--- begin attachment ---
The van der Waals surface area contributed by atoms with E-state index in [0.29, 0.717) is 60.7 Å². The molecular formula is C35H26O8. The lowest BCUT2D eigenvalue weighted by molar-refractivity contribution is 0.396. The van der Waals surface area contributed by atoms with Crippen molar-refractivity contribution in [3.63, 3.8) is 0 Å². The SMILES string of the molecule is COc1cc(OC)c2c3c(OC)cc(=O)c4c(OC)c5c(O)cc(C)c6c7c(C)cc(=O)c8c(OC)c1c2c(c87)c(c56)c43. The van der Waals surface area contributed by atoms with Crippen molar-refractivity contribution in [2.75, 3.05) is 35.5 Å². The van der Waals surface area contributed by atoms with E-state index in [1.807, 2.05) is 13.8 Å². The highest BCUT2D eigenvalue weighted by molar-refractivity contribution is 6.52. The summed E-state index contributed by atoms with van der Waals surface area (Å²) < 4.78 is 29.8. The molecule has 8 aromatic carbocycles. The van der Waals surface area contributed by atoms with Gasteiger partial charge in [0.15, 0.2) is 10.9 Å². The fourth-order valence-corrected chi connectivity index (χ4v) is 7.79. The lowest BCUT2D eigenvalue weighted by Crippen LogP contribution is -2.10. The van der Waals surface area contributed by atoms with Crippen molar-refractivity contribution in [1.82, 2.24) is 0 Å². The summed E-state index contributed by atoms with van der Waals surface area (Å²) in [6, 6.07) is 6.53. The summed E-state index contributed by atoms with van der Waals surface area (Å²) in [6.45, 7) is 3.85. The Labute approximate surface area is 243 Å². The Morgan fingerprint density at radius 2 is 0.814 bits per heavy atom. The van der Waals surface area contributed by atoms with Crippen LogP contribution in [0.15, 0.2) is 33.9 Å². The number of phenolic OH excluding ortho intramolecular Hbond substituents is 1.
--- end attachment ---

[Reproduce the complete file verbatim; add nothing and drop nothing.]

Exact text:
The van der Waals surface area contributed by atoms with E-state index in [0.29, 0.717) is 60.7 Å². The molecular formula is C35H26O8. The lowest BCUT2D eigenvalue weighted by molar-refractivity contribution is 0.396. The van der Waals surface area contributed by atoms with Crippen molar-refractivity contribution in [3.63, 3.8) is 0 Å². The SMILES string of the molecule is COc1cc(OC)c2c3c(OC)cc(=O)c4c(OC)c5c(O)cc(C)c6c7c(C)cc(=O)c8c(OC)c1c2c(c87)c(c56)c43. The van der Waals surface area contributed by atoms with Crippen molar-refractivity contribution in [2.75, 3.05) is 35.5 Å². The van der Waals surface area contributed by atoms with E-state index in [1.807, 2.05) is 13.8 Å². The highest BCUT2D eigenvalue weighted by molar-refractivity contribution is 6.52. The summed E-state index contributed by atoms with van der Waals surface area (Å²) < 4.78 is 29.8. The molecule has 8 aromatic carbocycles. The van der Waals surface area contributed by atoms with Gasteiger partial charge in [0.15, 0.2) is 10.9 Å². The fourth-order valence-corrected chi connectivity index (χ4v) is 7.79. The lowest BCUT2D eigenvalue weighted by Crippen LogP contribution is -2.10. The van der Waals surface area contributed by atoms with Crippen molar-refractivity contribution in [1.82, 2.24) is 0 Å². The summed E-state index contributed by atoms with van der Waals surface area (Å²) in [6, 6.07) is 6.53. The summed E-state index contributed by atoms with van der Waals surface area (Å²) in [6.45, 7) is 3.85. The Labute approximate surface area is 243 Å². The Morgan fingerprint density at radius 2 is 0.814 bits per heavy atom. The van der Waals surface area contributed by atoms with Crippen LogP contribution in [0.15, 0.2) is 33.9 Å². The number of phenolic OH excluding ortho intramolecular Hbond substituents is 1.